Public Utility Invests in Forest Restoration
Albuquerque Bernalillo County Water Authority advances water security initiative with $1M
Albuquerque | June 12, 2017
For the first time, a public utility is making a significant investment in The Nature Conservancy-led Rio Grande Water Fund. As part of its recently adopted Water 2120 Plan, the Albuquerque Bernalillo County Water Utility Authority (Water Authority) is providing $1 million over five years to support forest restoration in key watersheds that supply water to the city. On-the-ground projects funded will span a geographic range from Albuquerque to Taos.
Water is essential for life and for our livelihoods. Nowhere is that truer than in New Mexico, where forested mountains serve as nature’s water storage and filtering facilities. Today’s harsh reality, however, is more frequent and severe wildfires. This can lead to flooding that degrades our rivers, streams and other critical water sources, threatening our future water supply.
Forest restoration—thinning overcrowded trees and removing undergrowth that serves as fuel—makes forests safer and healthier. “In just the first two years of the Rio Grande Water Fund, we’ve already tripled the annual average of trees thinned,” explains Laura McCarthy, The Nature Conservancy’s New Mexico associate director. “This collaborative effort benefits both people and nature, and with the Water Authority now on board we expect to see even greater results.”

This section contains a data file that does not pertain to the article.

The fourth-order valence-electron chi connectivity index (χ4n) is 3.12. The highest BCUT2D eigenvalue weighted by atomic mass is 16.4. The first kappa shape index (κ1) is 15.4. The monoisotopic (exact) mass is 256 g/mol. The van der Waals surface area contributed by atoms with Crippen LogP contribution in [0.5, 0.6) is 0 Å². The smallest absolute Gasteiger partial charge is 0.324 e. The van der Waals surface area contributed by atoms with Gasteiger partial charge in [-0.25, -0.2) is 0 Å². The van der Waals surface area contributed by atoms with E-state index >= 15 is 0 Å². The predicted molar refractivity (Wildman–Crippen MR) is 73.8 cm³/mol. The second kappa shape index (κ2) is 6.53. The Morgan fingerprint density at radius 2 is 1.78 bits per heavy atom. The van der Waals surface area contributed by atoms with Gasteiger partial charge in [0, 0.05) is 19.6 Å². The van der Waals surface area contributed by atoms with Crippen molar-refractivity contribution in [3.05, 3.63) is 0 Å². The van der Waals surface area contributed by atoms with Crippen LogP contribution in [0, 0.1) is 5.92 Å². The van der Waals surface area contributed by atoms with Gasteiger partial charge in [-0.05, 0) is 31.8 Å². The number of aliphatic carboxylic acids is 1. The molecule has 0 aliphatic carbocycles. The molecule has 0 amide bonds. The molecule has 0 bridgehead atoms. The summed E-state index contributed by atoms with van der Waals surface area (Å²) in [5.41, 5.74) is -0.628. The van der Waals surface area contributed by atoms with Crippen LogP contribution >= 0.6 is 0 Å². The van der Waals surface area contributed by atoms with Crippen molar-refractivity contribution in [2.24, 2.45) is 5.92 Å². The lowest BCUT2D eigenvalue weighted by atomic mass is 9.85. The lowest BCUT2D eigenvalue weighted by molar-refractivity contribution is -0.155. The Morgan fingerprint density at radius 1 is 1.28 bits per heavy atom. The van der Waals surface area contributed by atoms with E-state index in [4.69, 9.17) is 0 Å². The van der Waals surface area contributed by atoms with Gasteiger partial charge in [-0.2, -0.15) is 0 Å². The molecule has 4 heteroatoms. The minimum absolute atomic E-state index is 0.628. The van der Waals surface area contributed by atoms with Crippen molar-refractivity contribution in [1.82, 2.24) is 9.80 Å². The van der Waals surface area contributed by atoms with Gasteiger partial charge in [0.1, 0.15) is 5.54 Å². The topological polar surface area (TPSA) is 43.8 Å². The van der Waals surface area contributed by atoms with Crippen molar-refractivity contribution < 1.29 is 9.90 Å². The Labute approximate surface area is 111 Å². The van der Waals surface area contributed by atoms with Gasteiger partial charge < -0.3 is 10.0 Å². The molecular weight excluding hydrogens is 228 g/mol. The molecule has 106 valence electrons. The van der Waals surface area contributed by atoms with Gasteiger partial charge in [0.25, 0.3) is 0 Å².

The Water Authority’s participation in the Rio Grande Water Fund reflects the community’s evolving attitude toward water resources management. Once one of the biggest per capita water users in the West, Albuquerque has now embraced conservation and developed a comprehensive plan to replenish groundwater supplies amid population growth. Urban conservation efforts decreased water use by nearly 10 billion gallons a year, and the sustainable addition of surface water to the local supply has helped boost aquifer levels by more than 20 feet in some places. The Water Authority’s policy priority is to maintain the aquifer—where water is safely stored underground—as a long-term resource.
“We’re proud of how far we’ve come in securing water for a growing population in an arid climate,” says Maggie Hart Stebbins, Bernalillo County Commissioner and member of the Water Authority Board. “This collaboration with The Nature Conservancy takes a broader view to ensure future generations have enough clean water to thrive. The surface water we use for drinking travels more than 200 miles from its source to our customers. Improving forest health in our watershed along that route is a key part of our water plan.”
In addition to improving forest health, the Rio Grande Water Fund is creating new jobs, protecting communities, educating youth about the connection between forests and water and supporting New Mexico’s recreation industry.
The Nature Conservancy is a global conservation organization dedicated to conserving the lands and waters on which all life depends. Guided by science, we create innovative, on-the-ground solutions to our world's toughest challenges so that nature and people can thrive together. We are tackling climate change, conserving lands, waters and oceans at an unprecedented scale, providing food and water sustainably and helping make cities more sustainable. Working in 72 countries, we use a collaborative approach that engages local communities, governments, the private sector, and other partners. To learn more, visit www.nature.org or follow @nature_press on Twitter.